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9 Top-Rated Attractions & Things to Do in Hood River, OR

Written by Lana Law
Updated May 20, 2021

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Set along the scenic Columbia River Gorge, Hood River is a vibrant small town with a strong outdoor scene. The main attraction is the beauty of the surrounding area. Spectacular waterfalls line the gorge, basalt cliffs run high above the blue water of the Columbia River, and Mt. Hood hovers in the background. Add to this the pastoral scene created by orchards and rolling fields, and this is an incredible area for sightseeing and outdoor recreation.

If you are looking for things to do, you'll find no shortage of options. Take a train trip through the countryside; hit the hiking trails along the Columbia River Gorge; enjoy the river full-heartedly, either by kiteboarding or windsurfing; take a drive along a scenic route; and in winter, head to Mt. Hood for skiing and other snow sports.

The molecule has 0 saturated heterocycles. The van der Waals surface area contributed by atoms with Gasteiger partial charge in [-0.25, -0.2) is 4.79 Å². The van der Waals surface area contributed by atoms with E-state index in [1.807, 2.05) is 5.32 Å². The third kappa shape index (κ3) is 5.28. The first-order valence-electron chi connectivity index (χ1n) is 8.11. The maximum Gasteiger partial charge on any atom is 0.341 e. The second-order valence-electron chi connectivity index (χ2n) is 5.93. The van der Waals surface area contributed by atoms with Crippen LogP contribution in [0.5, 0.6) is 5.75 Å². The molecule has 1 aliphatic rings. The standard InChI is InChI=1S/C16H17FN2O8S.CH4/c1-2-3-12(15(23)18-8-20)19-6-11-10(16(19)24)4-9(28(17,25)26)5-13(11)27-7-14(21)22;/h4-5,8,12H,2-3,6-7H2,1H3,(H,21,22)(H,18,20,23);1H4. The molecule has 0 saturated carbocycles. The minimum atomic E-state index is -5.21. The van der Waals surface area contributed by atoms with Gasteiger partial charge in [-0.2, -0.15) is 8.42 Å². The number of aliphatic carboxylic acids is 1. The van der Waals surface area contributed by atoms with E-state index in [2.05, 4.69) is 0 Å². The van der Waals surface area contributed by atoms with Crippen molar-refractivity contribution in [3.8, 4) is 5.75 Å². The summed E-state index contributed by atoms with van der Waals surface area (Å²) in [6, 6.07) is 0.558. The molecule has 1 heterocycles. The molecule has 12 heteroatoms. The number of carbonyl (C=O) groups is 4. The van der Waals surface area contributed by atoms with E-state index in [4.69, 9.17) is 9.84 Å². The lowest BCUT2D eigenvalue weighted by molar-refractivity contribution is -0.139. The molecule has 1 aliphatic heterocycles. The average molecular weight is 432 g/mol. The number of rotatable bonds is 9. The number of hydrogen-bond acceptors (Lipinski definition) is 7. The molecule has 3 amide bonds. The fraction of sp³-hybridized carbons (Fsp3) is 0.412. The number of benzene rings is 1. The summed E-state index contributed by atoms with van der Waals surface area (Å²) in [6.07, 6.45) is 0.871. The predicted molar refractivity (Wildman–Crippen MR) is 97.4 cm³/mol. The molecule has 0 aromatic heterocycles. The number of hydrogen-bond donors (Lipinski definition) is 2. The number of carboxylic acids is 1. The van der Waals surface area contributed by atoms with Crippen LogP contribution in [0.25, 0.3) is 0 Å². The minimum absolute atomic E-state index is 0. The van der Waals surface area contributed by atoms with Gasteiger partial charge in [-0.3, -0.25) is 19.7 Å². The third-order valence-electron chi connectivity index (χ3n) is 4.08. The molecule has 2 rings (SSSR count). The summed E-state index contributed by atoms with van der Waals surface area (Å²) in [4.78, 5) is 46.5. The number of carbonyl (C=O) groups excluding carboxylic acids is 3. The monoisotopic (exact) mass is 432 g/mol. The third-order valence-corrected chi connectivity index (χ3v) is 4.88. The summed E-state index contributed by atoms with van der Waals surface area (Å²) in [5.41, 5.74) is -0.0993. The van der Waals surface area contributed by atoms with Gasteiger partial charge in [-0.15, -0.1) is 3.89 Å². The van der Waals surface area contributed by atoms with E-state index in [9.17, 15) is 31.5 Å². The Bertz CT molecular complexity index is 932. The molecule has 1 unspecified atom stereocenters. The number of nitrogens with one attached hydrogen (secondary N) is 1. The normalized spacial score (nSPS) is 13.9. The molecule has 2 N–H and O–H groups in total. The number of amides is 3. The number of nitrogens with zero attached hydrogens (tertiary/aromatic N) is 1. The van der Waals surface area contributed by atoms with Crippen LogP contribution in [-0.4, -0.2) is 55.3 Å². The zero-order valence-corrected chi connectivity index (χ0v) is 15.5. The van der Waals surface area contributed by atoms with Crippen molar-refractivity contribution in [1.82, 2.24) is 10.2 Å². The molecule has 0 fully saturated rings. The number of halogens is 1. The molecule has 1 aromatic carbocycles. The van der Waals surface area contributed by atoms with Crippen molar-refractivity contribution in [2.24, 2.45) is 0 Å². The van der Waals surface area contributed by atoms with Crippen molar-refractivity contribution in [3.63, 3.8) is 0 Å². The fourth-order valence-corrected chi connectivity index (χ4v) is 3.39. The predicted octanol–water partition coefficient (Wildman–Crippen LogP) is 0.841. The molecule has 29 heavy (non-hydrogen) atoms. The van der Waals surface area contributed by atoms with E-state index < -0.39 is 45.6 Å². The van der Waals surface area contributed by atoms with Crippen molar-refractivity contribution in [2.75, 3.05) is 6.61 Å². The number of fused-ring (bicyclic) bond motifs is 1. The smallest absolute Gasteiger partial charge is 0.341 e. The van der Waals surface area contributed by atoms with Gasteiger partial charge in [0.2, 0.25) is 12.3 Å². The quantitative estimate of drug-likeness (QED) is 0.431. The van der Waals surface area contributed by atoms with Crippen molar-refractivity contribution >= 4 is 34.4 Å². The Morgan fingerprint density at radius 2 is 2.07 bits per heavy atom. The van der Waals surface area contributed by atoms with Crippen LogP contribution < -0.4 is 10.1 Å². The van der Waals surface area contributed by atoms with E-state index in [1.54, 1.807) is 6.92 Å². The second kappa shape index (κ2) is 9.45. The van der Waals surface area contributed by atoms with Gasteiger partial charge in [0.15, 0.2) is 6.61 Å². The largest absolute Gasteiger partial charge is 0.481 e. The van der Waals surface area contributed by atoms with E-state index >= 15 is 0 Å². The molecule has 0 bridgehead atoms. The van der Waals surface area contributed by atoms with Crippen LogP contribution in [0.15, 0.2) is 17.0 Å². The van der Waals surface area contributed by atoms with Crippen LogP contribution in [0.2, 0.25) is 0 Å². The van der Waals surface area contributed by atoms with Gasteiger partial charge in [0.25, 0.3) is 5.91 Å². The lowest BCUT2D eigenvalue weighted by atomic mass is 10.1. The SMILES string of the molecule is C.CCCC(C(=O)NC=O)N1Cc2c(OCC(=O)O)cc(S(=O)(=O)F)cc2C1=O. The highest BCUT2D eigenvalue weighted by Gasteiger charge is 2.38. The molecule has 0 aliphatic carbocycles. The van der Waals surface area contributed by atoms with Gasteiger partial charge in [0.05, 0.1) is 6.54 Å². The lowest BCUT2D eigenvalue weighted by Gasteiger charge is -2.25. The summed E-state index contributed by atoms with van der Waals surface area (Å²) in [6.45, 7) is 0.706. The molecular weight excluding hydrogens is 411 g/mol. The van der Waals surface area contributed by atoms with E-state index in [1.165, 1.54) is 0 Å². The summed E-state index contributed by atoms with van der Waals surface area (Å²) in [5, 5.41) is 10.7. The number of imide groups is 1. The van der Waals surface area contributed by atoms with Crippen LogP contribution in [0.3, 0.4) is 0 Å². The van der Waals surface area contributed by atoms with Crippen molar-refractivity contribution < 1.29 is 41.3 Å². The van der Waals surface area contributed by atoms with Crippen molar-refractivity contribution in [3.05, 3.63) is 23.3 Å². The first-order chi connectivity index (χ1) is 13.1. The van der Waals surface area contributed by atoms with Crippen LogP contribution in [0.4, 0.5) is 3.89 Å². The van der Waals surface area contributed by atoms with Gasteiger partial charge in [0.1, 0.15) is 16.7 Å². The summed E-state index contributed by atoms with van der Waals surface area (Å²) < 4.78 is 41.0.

Discover more about the town and the area with our list of top attractions in Hood River.

See also: Where to Stay in Hood River

Note: Some businesses may be temporarily closed due to recent global health and safety issues.

1. Gaze up at Multnomah Falls

Multnomah Falls
Multnomah Falls | Photo Copyright: Lana Law

One of the most stunning sights in the Hood River area and the most beautiful waterfalls in Oregon is the picture-perfect Multnomah Falls, just west of Hood River, along the Historic Columbia River Highway Scenic Byway. If you have time to see only one waterfall, this is the one. Tumbling 620 feet, these spectacular falls are framed midway by narrow, tree-covered rock walls, and spanned by the Benson Bridge.

The falls are conveniently located just off the highway and they require no hiking to see. For an awe-inspiring view of the falls and of the Columbia Valley, take the trail up to the Benson Bridge and upper viewing area.